Vital British codebreaker, renowned Canadian professor
To the average person the name William Thomas “Bill” Tutte means nothing. In highly advanced mathematics circles and to math students in Ontario’s University of Toronto and University of Waterloo he is well known both as teacher and well, one might say, a genius.
To dedicated historians of the Second World War, it is also a name of great significance
In the elevated world of math Tutte’s work in graph theory and matroids remains important to this day. Both subjects are completely mysterious to the average person as an explanation of matroids would indicate “In combinatorics, a branch of mathematics, a matroid /ˈmeɪtrɔɪd/ is a structure that abstracts and generalizes the notion of linear independence in vector spaces. There are many equivalent ways to define a matroid, the most significant being in terms of independent sets, bases, circuits, closed sets or flats, closure operators, and rank functions”
It was this mind however that was able to contribute hugely to ending the Second World War while at the code-breaking Bletchley Park.
Recognized as a brilliant student at Cambridge intrigued with mathematical puzzles, he was invited to work on codes at the top-secret facility in 1941.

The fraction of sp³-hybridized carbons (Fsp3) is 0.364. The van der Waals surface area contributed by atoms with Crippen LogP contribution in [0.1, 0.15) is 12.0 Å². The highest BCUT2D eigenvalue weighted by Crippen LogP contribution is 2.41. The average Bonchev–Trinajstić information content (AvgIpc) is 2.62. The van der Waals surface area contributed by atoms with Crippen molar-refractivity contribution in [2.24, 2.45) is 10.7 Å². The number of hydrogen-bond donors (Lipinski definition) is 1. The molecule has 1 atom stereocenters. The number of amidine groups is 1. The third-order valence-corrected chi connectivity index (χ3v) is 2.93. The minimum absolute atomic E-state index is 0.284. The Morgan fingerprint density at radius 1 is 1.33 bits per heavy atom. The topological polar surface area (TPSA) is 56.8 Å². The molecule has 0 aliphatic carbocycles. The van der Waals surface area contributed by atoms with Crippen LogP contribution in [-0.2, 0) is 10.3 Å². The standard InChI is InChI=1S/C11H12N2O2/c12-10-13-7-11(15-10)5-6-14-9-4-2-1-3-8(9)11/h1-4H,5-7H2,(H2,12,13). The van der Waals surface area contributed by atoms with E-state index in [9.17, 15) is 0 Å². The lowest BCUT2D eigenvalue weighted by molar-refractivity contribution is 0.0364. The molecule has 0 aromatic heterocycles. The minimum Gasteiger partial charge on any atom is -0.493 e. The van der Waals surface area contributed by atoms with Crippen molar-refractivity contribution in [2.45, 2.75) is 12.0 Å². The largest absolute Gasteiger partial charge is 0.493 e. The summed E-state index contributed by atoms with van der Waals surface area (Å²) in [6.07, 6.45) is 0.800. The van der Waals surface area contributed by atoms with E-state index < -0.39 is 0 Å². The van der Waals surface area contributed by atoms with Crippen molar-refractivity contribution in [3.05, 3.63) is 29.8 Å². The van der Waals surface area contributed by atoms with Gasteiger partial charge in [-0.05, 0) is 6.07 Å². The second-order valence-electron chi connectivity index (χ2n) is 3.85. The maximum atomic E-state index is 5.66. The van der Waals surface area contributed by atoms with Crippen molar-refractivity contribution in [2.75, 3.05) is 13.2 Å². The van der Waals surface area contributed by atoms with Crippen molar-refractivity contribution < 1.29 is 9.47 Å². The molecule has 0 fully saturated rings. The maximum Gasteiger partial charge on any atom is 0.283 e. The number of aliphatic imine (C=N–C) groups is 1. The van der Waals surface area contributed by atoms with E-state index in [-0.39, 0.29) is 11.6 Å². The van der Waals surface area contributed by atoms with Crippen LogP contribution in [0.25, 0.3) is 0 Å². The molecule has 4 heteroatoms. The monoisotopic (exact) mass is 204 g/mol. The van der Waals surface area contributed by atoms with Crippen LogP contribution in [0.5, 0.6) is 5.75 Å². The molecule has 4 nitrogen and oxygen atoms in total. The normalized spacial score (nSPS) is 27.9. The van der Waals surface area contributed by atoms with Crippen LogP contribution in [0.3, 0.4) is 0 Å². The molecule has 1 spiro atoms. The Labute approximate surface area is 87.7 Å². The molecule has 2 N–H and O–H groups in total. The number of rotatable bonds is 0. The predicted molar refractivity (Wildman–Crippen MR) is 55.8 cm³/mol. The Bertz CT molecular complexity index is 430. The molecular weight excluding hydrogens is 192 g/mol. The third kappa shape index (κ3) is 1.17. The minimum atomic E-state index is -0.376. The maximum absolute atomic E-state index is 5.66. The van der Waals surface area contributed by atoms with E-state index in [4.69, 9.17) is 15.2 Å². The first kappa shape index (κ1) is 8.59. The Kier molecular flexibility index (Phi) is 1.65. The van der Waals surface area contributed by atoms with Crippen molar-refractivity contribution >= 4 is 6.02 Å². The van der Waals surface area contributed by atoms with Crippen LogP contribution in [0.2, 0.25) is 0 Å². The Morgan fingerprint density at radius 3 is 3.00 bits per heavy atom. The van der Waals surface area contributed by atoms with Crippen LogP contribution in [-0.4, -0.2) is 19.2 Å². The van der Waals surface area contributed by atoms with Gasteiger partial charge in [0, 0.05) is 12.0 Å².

Although Bletchley Park’s Alan Turing is now well known, thanks in no small part to the feature film, ‘The Imitation Game’ and the breaking of the German enigma code, many say Tutte’s contribution was actually greater.
While people are now familiar with ‘enigma’, it was used to send tactical messages, and while cracking it was of vast importance, the highest levels of German command, including Hitler, used a completely different machine for the most secret and sensitive communications.
The “Lorenz” code was thought to be unbreakable. Until Tutte.
Tutte managed to crack the code without ever seeing the machine that generated it.
Eventually over 13,000 Lorenz messages were cracked, Indeed the D-Day landings were successful in part because a Lorenz message showed the Nazis were expecting a landing at a different region.
To historians the feat is thought to have shortened the war by as much as two years, and saved vast numbers of lives, perhaps in the millions.
But Tutte’s vital contribution remained unknown, bound by secrecy. This continued even after the war and his move to Canada. For decades he continued his work in teaching and advancing mathematics at the Canadian Universities, without disclosing anything about his vital wartime work.
It was only decades later that his past began to leak out, revealed in a 1993 book, Codebreakers: the inside story of Bletchley Park, by F.H. Hinsley and Alan Stripp (Oxford U. Press)
In 2001 shortly before his death, he received the Order of Canada, of which he was apparently immensely proud.
A former student and later close friend said that Tutte was glad the story was finally coming out as it relieved a great pressure on him.
In 2011, his feat became more widely recognized thanks to a BBC documentary, ‘The Lost Heroes of Bletchley Park’.
A hero in his own quiet way, William Tutte died in West Montrose, Waterloo, Ontario aged 84, May 2, 2002